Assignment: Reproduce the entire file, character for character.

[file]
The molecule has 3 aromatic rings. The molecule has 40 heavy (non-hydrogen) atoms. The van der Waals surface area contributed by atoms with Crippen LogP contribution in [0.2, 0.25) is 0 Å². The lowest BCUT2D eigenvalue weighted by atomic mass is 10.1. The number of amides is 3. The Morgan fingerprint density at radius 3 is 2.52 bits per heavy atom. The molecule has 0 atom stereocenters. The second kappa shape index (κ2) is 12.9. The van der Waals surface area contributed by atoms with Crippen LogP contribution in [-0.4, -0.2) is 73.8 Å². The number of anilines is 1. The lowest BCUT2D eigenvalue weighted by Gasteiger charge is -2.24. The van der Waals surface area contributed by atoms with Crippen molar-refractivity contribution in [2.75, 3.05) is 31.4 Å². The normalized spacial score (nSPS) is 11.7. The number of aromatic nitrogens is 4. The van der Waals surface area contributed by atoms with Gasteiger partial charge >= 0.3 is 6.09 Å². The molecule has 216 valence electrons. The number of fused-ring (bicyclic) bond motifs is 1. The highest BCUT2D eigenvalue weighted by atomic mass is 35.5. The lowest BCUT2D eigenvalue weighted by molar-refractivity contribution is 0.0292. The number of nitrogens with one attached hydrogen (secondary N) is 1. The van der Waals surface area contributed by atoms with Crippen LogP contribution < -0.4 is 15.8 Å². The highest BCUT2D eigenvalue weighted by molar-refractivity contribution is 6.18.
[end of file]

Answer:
The molecule has 3 aromatic rings. The molecule has 40 heavy (non-hydrogen) atoms. The van der Waals surface area contributed by atoms with Crippen LogP contribution in [0.2, 0.25) is 0 Å². The lowest BCUT2D eigenvalue weighted by atomic mass is 10.1. The number of amides is 3. The Morgan fingerprint density at radius 3 is 2.52 bits per heavy atom. The molecule has 0 atom stereocenters. The second kappa shape index (κ2) is 12.9. The van der Waals surface area contributed by atoms with Crippen LogP contribution in [-0.4, -0.2) is 73.8 Å². The number of anilines is 1. The lowest BCUT2D eigenvalue weighted by Gasteiger charge is -2.24. The van der Waals surface area contributed by atoms with Crippen molar-refractivity contribution in [2.75, 3.05) is 31.4 Å². The normalized spacial score (nSPS) is 11.7. The number of aromatic nitrogens is 4. The van der Waals surface area contributed by atoms with Gasteiger partial charge >= 0.3 is 6.09 Å². The molecule has 216 valence electrons. The number of fused-ring (bicyclic) bond motifs is 1. The highest BCUT2D eigenvalue weighted by atomic mass is 35.5. The lowest BCUT2D eigenvalue weighted by molar-refractivity contribution is 0.0292. The number of nitrogens with one attached hydrogen (secondary N) is 1. The van der Waals surface area contributed by atoms with Crippen LogP contribution < -0.4 is 15.8 Å². The highest BCUT2D eigenvalue weighted by molar-refractivity contribution is 6.18.